Improving radiation use efficiency in greenhouse production systems
    Li, Tao - \ 2015
    Wageningen University. Promotor(en): Leo Marcelis, co-promotor(en): Ep Heuvelink. - Wageningen : Wageningen University - ISBN 9789462572577 - 156
    glastuinbouw - kassen - gewasfysiologie - agrarische productiesystemen - gewasproductie - stralingsbenuttigingsefficiëntie - straling - fotosynthese - licht - gebruiksefficiëntie - greenhouse horticulture - greenhouses - crop physiology - agricultural production systems - crop production - radiation use efficiency - radiation - photosynthesis - light - use efficiency


    A large increase in agricultural production is needed to feed the increasing world population with their increasing demand per capita. However, growing competition for arable land, water, energy, and the degradation of the environment impose challenges to improve crop production. Hence agricultural production efficiency needs to increase. Greenhouses provide the possibility to create optimal growth conditions for crops, thereby improving production and product quality. Light is the driving force for plant photosynthesis and in greenhouse horticulture, light is often the most limiting factor for plant growth. Therefore, improving radiation use efficiency (RUE) in greenhouse production systems is imperative in order to improve plant growth and production. The objective of this thesis is to obtain insight in improving RUE in greenhouse production systems through better understanding of crop physiology. Three aspects related to RUE have been studied in this thesis, 1) improving light distribution in the crop canopy; 2) allowing more light in the greenhouse during summer; and 3) balancing the source and sink strength during plant growth.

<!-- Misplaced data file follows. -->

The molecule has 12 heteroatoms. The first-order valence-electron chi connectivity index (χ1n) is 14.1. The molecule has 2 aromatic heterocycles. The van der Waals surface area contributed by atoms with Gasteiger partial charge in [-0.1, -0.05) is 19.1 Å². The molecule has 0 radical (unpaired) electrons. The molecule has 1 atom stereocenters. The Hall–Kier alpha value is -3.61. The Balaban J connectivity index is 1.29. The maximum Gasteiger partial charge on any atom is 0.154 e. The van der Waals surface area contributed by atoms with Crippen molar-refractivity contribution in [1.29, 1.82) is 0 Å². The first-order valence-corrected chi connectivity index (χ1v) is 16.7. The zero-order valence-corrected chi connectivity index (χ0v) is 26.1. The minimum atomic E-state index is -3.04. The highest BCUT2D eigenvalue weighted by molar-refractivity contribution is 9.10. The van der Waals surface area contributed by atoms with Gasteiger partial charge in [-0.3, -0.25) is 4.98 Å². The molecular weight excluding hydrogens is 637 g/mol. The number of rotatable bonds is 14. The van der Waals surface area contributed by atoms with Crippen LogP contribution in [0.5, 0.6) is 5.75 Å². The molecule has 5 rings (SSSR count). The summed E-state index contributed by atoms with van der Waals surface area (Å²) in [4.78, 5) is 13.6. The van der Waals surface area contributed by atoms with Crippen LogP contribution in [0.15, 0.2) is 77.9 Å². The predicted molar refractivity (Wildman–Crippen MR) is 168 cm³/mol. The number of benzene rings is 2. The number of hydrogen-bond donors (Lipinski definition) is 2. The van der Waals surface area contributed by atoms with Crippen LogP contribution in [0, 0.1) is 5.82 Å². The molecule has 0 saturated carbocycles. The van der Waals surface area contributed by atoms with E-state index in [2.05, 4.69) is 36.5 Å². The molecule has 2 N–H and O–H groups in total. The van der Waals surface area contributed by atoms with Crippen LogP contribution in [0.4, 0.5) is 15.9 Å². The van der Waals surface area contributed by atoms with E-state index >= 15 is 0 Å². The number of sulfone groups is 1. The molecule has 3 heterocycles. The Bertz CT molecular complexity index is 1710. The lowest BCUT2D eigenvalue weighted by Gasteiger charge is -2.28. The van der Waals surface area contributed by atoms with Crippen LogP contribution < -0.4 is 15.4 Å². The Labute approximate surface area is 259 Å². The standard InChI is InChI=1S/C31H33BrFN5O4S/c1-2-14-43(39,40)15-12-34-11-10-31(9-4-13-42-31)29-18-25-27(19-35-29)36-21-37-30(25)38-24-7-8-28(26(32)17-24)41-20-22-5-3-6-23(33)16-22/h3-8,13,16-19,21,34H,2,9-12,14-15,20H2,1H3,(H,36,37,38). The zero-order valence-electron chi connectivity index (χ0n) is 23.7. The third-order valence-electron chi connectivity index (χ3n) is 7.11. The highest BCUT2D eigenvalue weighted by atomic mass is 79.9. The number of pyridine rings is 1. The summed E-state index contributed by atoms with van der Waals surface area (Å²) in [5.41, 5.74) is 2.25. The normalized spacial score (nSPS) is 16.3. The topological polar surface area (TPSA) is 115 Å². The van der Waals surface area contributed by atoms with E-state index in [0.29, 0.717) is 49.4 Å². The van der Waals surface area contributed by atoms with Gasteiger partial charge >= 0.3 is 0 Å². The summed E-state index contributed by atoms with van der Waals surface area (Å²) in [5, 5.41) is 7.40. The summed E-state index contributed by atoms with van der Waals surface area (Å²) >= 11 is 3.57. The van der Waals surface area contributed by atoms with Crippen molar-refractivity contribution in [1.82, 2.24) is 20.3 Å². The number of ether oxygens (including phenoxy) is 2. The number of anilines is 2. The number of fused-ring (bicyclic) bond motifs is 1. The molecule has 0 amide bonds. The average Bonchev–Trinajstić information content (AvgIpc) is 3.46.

Light is heterogeneously distributed in the crop canopy. Due to the saturating response of leaf photosynthesis rate to light, a more homogeneous light distribution in the canopy will result in a higher crop photosynthesis. In Chapter 2, the effect of diffuse glass on spatial light distribution in a fully developed tomato canopy and its direct and indirect effects on crop photosynthesis were explored. Diffuse glass, which transforms a portion of direct solar light into diffuse light without influencing the light transmissivity of the glass, was applied as greenhouse cover. Under diffuse glass cover, light was more evenly distributed (in both horizontal and vertical direction) within the canopy compared with plants grown under conventional clear glass cover. Besides a more uniform light distribution, diffuse glass also resulted in higher leaf photosynthetic capacity in the middle of the crop canopy and in a higher leaf area index (LAI). The higher leaf photosynthetic capacity was positively correlated with a higher leaf total nitrogen and chlorophyll content. Moreover, lower leaf temperature and less photo-inhibition of top canopy leaves were observed under diffuse glass cover when global radiation was high. Total crop photosynthesis between 1st April and 1st October was enhanced by 7.2 % under diffuse glass. This enhancement mainly resulted from four factors (in order of decreasing importance): a more homogeneous horizontal light distribution, a higher leaf photosynthetic capacity, a more uniform vertical light distribution and a higher LAI.

    In summer growers of shade tolerant pot-plants often apply shading screens in the greenhouse or white wash on the greenhouse cover in order to avoid leaf or flower damage caused by high light. Shading carries a penalty on potential crop growth which is positively related to the amount of light that can be captured. Considering the advantageous properties of diffuse glass cover, i.e. a more homogeneous light distribution, a lower leaf temperature and less photo-inhibition when global radiation is high, in Chapter 3 we tested the feasibility of allowing more light (i.e. less shading) via diffuse glass cover for cultivation of shade tolerant pot-plants during summer. Two Anthurium andreanum cultivars (Pink Champion and Royal Champion) were grown in 3 greenhouse compartments. Under similar DLI [7.5 mol m-2 d-1 PAR (photosynthetic active radiation)], diffuse glass cover resulted in 8 % higher crop RUE (i.e. dry mass production per unit intercepted light) in ‘Royal Champion’ compared with clear glass cover treatment, which consequently resulted in higher total biomass production. This effect was not observed in ‘Pink Champion’. Under diffuse glass cover, high DLI (10 mol m-2 d-1 PAR) resulted in 20-23 % higher total biomass production in both cultivars compared with low DLI (7.5 mol m-2 d-1 PAR), this mainly resulted from the higher cumulative intercepted light. No flower or leaf damage was observed in these treatments. High DLI even resulted in more compact plants as indicated by a higher ratio of aboveground fresh mass to plant height.